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on 19 February 2013
As with the NT version will be using this as good reference for the rest of my theology studies - which will go on forever no doubt
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on 23 April 2013
very easy to read and understand. i look forward to getting into it in depth. have already recommended it to my sister
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on 13 January 2010
This is clearly laid out and well explained with everyday examples of what is suggested and a variety of options as to how to approach the topic. It is an aid to as much or little study as the individual feels appropriate for them. The page layout contains graphics, tables, etc regularly so it isn't a difficult or off-putting read.
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on 7 June 2015
Great for first year students of theology.
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HALL OF FAMEon 6 December 2003
Another volume in the stellar series by the Crossroad Press, like the other volumes in this series, 'How to Read the Old Testament' by Etienne Charpentier comes from the French series by Le Editions du Cerf.
This is in some ways a guide for those who don't know how to read the Bible. It is in some ways done as a travel guide – the Bible is the destination, but like most geographic places, there are actually a variety of landmarks and stops to make in any location, and these will all vary.
This book is richly illustrated with maps, line-art drawings, side-bar boxes and pull-boxes, and other graphic-design features that make reading an adventure. One can read through each chapter as a narrative, and then return to fill in the blanks with the sidelined information.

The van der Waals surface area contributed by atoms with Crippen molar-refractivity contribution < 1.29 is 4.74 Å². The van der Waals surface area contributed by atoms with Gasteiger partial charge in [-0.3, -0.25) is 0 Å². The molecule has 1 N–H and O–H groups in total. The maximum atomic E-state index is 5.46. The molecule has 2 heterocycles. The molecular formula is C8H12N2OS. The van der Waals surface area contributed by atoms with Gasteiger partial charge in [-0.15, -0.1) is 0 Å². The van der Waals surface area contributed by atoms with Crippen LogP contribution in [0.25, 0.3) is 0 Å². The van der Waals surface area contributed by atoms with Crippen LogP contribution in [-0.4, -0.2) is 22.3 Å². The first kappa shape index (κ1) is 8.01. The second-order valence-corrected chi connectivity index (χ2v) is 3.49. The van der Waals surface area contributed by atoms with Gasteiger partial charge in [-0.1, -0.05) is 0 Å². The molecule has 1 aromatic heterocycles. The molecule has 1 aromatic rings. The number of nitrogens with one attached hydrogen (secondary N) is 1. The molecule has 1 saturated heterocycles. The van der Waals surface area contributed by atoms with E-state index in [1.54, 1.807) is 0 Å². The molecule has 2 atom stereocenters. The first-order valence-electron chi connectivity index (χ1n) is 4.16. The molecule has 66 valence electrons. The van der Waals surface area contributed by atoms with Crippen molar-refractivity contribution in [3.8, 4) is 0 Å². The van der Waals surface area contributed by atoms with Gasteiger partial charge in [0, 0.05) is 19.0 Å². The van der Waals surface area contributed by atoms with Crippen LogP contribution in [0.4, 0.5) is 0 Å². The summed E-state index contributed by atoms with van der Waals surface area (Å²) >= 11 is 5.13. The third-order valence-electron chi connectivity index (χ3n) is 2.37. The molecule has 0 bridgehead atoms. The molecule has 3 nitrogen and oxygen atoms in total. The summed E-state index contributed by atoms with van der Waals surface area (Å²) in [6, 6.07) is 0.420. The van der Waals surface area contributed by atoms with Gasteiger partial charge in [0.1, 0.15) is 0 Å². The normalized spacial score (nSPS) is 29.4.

The first twenty-five pages are a sort of preparation for the journey. It looks at the basic structure of the Bible (more of a library of books than a 'book' itself). Then, it gives general historical and cultural information to see how the people of the Bible related to and were affected by their geography, their language, their neighbours, etc. There is a basic timeline that the reader can reference as she proceeds through the rest of the text.
Following this introduction, there are seven chapters roughly following the outline of the history of ancient Israel, and talks about the books of the Bible as they were written, which is not the order in which they are arranged in any of the canons (the Hebrew arrangement and the Christian arrangements are different, but none follow the pattern of original date of authorship as the primary guiding principle). The history begins essentially at the Exodus, as the beginning of the people of Israel as a self-determining group. It proceeds from there to the settlement of Canaan/Palestine, the united kingdom of Saul, David and Solomon, the period of the two kingdoms, the Babylonian exile, the return to partial freedom under Persian domination, and finally existing under Greek and then Roman rule. There is a special chapter on the book of the Psalms, an important book that crosses many boundaries.